One of the more reasonable objections to Barrett is her relatively paltry experience as a federal judge. If she's nominated and confirmed along the anticipated timeline, she could join SCOTUS in October, meaning that her tenure on the lower court would have lasted a little less than one year. A few counterpoints to this critique: (1) The venerable former Chief Justice William Rehnquist opined years ago that more background diversity (i.e. not a string of promoted lower court judges) would be welcome for a more balanced Court. (2) Prior to their SCOTUS nominations, Justice Clarence Thomas and Chief Justice John Roberts had only served in their capacities as lower-rung federal judges for roughly 16 months and 25 months, respectively. (3) Justice Elena Kagan had zero experience as a federal judge when she was nominated by President Obama in 2010. Her most recent position had been US Solicitor General, preceded by a lengthy stint in academia. Some useful context, perhaps.
If Barrett is the selection, the Left will also seek to make a big deal out of stare decisis, a principle to which they zealously adhere...when it fits their ideological interests. Roe v. Wade must be considered sacroscant, 'settled law' that ought not be revisited, they intone -- even as they'd happily cheer a liberal majority overturning Citizens United (political speech) or Heller (gun rights) at the earliest opportunity. Barrett would no doubt be prepared to handle such questions, especially since she just recently endured the confirmation process ringer (and continues to be targeted with highly misleading claims on this subject). It's worth noting that despite being 'controversialized' by the Left, Barrett was approved with 55 Senate votes last year, earning support from every Republican (including Senators Collins and Murkowski), and three Democrats (Joe Manchin, Joe Donnelley, and Tim Kaine).
Would Roe supporters Collins and Murkowski really be willing to reverse themselves to derail the nomination of someone they'd just recently green-lit to an influential, powerful judicial position? Especially if she's a well-qualified woman? I suppose they could argue that SCOTUS is a different story, but playing the 'extremist' card would be awfully difficult. And while Kaine is likely ripe for a flip-flop, would either Democratic Joe want to cross President Trump on such a critically important and closely-watched vote so close to election day? Voting to support Barrett, as they each did quite recently, would be the path of least resistance -- especially in light of their 'ayes' for Justice Gorsuch. It's worth noting that abortion radical Heidi Heitkamp of North Dakota saluted Chuck Schumer on Barrett last time around. Would she do so again? And although she didn't vote on Barrett's nomination, phony moderate Claire McCaskill's track record makes her a virtual lock to join Bernie Sanders, Elizabeth Warren, Kamala Harris and the hard Left in attempting to obstruct any conservative Trump nominee to SCOTUS.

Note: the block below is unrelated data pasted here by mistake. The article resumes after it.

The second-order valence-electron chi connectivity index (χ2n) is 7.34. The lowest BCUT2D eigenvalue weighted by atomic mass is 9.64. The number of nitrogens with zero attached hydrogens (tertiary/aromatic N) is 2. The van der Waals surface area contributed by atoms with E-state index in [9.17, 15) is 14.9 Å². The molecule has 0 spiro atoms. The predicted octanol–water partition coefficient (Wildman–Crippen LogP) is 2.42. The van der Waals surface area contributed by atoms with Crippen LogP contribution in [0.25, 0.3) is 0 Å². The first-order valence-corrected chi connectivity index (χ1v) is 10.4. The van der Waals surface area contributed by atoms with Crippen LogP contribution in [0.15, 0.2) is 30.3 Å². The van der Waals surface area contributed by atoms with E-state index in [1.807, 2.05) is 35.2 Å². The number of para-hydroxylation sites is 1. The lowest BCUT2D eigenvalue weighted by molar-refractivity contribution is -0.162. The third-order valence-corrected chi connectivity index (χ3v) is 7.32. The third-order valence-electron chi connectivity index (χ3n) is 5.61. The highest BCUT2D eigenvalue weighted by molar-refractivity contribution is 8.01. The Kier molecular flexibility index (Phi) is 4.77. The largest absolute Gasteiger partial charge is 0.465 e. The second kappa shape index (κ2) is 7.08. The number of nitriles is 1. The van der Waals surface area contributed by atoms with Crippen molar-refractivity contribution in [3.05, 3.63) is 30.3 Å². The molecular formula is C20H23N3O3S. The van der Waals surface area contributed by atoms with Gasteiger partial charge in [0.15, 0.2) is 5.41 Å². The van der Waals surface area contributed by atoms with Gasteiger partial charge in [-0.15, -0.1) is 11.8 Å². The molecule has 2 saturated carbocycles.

Parting Thought: Schumer's threats and admonitions should be disregarded, particularly considering his party's long history of bare-knuckled obstruction and power grabs on this front. I suspect he's regretting going along with Harry Reid's nuclear gambit in 2013, and for foolishly embracing his base's unprecedented filibuster demand during the Gorsuch confirmation period. He's stripped himself of his most potent tools for opposition, having done so in pursuit of short-sighted partisan ends. That's his problem, not Mitch McConnell's.
UPDATE - According to Fox News correspondent John Roberts, the top two (or is it three?) contenders for the job are Judges Kavanaugh and Kethledge (regarded by many as Gorsuch 2.0), both of whom were on the supposed 'final five' list we wrote about last week:
.@FoxNews is told that @realDonaldTrump has completed the interview process for his @USSupremeCourt pick. Raymond Kethledge and Brett Kavanaugh are said to be the front-runners to replace Justice Kennedy. Announcement Monday night.— John Roberts (@johnrobertsFox) July 5, 2018
So does that mean Barrett is out? No, Roberts reports, she's still in it:
3. Barrett still in the running— John Roberts (@johnrobertsFox) July 5, 2018
But did she underwhelm in her interview? Hmmmm:
A headfake, or has her stock seriously dropped? And has Kethledge's risen? From the same Politico story: "A source familiar with the interviews Trump conducted last week with candidates said the president 'loved' Kethledge and hit it off with him."